I was reminded, earlier this week, when reading about major crypto “exchange” proposing the creation of a crypto-asset SRO, of the famous proverb: Be careful what you ask for, for if you are not, you shall receive it…
I think there is a lot of merit in the idea of creating a new “Crypto” SRO, but such an undertaking will face many substantive issues and require wholesale changes at the incumbent “exchanges.” This is because many crypto exchanges have business models and practices that are at odds with principles of investor protection which have guided regulators for the past 75+ years. Specifically, many have issues with “Best Execution” principles as well as with some aspects of “Fair and Orderly Markets.” Some are even creating vertically integrated businesses that will run afoul of conflict of interest restrictions historically promulgated regulators. Let’s explain each in turn.
Best Execution: Best execution, simply defined, is the expectation that a client’s designated agent or the market centers those agents route to, will endeavor to get the best possible price for the client’s order. In the world of equities or options, this has meant, in practice, that retail brokerage firms separate themselves from owning market makers or the market centers that they route to, while establishing an infrastructure dedicated to achieving best ex. These firms have established rigorous, periodic statistical evaluation of the execution quality of the venues used and daily oversight of all orders being routed. Market centers, meanwhile have also created rigorous, periodic reviews of all executions provided to their clients along with daily oversight of all executions compared to other market centers. In crypto, however, this is structurally difficult and does not seem to be happening at all.
Structurally, while there are some valid reasons for it, several major players are vertically integrated in a way that is not tolerated in the equity market. There are major crypto firms that market directly to retail investors while owning trading venues. To make matters worse, in most cases, such firms route 100% of their order flow, without best execution review, to their own market center. This, sadly, is a conflict of interest that regulators have been extremely wary of in the equity or option markets, even when the firms built sophisticated processes to achieve best execution. Unfortunately, however, the major crypto markets each operate their venues independently of each other, without regard to the prices displayed on other markets. At CoinRoutes, we have created benchmarks and analysis tools investors can utilize to review best execution, and our tools show substantive issues in the current structure. While the market has improved substantially, even in Bitcoin, the best bid is still often above the best offer (a “crossed” market) and individual exchanges often lag the market. According to our data, in Bitcoin for the past week, for example, the market has been crossed by more than 0.25% almost 50% of the time as represented by the two following graphs:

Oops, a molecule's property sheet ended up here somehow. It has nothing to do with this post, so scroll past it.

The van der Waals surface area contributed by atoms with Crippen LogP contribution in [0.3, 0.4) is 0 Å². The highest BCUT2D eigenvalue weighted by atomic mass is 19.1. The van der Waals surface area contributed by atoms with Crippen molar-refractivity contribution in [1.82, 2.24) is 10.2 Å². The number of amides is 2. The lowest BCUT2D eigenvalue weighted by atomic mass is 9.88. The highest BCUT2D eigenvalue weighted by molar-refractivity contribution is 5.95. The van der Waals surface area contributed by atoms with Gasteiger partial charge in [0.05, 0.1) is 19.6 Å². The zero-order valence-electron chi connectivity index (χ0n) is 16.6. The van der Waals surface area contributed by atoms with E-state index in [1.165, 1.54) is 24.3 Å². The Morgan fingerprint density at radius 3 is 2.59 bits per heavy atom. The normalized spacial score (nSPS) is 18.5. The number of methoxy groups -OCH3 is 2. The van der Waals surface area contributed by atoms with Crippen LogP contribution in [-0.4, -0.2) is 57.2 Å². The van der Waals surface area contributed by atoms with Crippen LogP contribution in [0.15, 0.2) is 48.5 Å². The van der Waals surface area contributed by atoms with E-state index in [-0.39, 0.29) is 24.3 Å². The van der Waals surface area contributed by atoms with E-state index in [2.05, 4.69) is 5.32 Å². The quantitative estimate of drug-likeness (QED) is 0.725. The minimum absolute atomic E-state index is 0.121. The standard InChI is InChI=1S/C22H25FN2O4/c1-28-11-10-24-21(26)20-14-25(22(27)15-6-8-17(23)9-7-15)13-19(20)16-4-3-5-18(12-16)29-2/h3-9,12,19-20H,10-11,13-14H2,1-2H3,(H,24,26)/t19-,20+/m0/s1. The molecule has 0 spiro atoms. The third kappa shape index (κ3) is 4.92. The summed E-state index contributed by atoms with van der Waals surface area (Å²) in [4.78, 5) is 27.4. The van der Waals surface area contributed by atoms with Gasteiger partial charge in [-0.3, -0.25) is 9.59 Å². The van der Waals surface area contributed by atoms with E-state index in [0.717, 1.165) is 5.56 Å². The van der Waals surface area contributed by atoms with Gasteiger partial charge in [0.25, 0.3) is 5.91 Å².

In markets like equities or listed options, such statistics would be impossible, as exchanges are required, due to multiple rules, to either cancel orders back to clients or route to other venues when their own market would execute at an inferior price. In crypto, to my knowledge, the incumbent “exchanges” do not do so. It is worth pointing out, that there is one valid argument to be made in support of this model, which is the need for heightened security in the custody of crypto-assets. In addition, one could argue that the large exchange fees (more than 1000 times the bid offer spread in some cases) and time delay to transfer crypto-assets to a competing exchange with a better price, could, in many cases, excuse exchanges from routing. This is debatable, but retail brokers, however, should not be excused from this obligation, as their clients lack the sophistication to scan all available markets. As a result, those firms that market directly to retail, should, at a minimum disclose how their prices compare to other markets and provide statistics on the quality of their order execution. Any new SRO should, therefore, work quickly with the industry to implement rules and disclosure requirements that rectify this situation.